I am learning about ridge regression and know that ridge regression tends to work better in the presence of multicollinearity. I am wondering why this is true? Either an intuitive answer or a mathematical one would be satisfying (both types of answers would be even more satisfying).

Also, I know that that $\hat{\beta}$ can always be obtained, but how well does ridge regression work in the presence of exact collinearity (one independent variable is a linear function of another)?

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    $\begingroup$ Regarding your second question: If you have exact colinearity you can just remove one of the variables. You don't need ridge regression. $\endgroup$ – Peter Flom Jun 25 '14 at 20:29

Consider the simple case of 2 predictor variables ($x_1$, $x_2$). If there is no or little colinearity and good spread in both predictors, then we are fitting a plane to the data ($y$ is the 3rd dimension) and there is often a very clear "best" plane. But with colinearity the relationship is really a line through 3 dimensional space with data scattered around it. But the regression routine tries to fit a plane to a line, so there are an infinite number of planes that intersect perfectly with that line, which plane is chosen depends on the influential points in the data, change one of those points just a little and the "best" fitting plane changes quite a bit. What ridge regression does is to pull the chosen plane towards simpler/saner models (bias values towards 0). Think of a rubber band from the origin (0,0,0) to the plane that pulls the plane towards 0 while the data will pull it away for a nice compromise.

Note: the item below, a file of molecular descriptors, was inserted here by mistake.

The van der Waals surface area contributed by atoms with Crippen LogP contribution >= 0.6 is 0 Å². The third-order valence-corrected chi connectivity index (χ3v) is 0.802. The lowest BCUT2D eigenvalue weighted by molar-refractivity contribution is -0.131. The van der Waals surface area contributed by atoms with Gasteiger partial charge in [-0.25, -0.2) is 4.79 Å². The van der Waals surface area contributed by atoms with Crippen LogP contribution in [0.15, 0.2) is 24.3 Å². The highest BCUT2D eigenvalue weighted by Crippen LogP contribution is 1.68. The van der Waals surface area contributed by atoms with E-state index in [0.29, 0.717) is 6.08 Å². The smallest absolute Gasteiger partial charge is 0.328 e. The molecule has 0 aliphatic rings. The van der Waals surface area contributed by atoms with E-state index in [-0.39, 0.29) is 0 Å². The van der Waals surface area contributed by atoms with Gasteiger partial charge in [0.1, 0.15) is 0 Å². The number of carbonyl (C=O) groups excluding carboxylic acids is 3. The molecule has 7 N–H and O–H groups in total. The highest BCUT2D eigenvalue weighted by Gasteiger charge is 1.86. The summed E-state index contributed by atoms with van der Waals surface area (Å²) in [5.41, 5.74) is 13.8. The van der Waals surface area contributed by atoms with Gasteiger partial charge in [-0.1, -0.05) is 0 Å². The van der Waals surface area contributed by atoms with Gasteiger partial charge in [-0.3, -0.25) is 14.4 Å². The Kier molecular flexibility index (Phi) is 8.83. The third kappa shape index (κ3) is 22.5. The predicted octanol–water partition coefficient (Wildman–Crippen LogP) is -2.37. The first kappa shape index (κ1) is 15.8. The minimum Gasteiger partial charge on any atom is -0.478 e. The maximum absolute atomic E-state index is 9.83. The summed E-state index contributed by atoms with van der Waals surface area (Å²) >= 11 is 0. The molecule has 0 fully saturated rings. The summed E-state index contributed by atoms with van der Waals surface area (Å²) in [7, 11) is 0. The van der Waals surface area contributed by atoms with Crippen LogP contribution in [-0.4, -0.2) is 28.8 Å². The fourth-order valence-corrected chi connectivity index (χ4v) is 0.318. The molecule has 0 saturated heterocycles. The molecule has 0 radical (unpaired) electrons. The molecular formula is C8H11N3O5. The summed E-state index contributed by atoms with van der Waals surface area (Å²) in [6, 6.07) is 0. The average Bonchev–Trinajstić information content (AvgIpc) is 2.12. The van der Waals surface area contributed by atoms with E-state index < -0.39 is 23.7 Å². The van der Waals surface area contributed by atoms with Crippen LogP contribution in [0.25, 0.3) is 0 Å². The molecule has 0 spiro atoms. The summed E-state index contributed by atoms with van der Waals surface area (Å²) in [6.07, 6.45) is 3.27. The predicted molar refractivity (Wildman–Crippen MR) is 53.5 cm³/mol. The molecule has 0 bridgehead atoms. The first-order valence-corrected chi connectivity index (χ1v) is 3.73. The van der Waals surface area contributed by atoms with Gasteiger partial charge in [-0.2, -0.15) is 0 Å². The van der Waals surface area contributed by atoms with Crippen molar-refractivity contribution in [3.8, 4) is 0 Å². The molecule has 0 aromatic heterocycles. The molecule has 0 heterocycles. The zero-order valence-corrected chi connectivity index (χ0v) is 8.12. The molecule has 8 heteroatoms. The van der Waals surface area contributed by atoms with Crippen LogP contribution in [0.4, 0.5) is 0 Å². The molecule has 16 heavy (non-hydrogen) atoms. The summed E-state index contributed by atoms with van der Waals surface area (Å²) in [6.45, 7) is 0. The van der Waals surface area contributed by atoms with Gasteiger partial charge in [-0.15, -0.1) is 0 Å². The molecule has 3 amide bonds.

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  • $\begingroup$ @Trynna, there are pictures illustrating what Greg said about collinearity problem. $\endgroup$ – ttnphns Jun 26 '14 at 6:14
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    $\begingroup$ This is a very good geometrical explanation about why multicollinearity is an issue in OLS regression! But I still don't quite understand why pulling the plane to the origin fixes the problem. $\endgroup$ – TrynnaDoStat Jun 26 '14 at 13:52
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    $\begingroup$ @TrynnaDoStat, The main concern is the variability of the estimates, with the multicolinearity, a small change in a single data point can wildly swing the coefficient estimates (without the bias). By biasing towards 0 there is not much change in the estimates of the coefficients (because that rubber band is pulling them towards 0) with a minor change in a single data point, reducing the variability. $\endgroup$ – Greg Snow Jun 26 '14 at 13:58
  • $\begingroup$ Thanks @ttnphns for the link to the pictures: without it it was pretty a stretch to get the answer. Now Greg's answer is clear and what I needed to understand this line in ESLII(2nd ed.): "wildly large positive coefficient on one variable can be canceled by a similarly large negative coefficient on its correlated cousin. By imposing a size constraint on the coefficients this problem is alleviated." $\endgroup$ – Tommaso Guerrini May 6 '17 at 14:08

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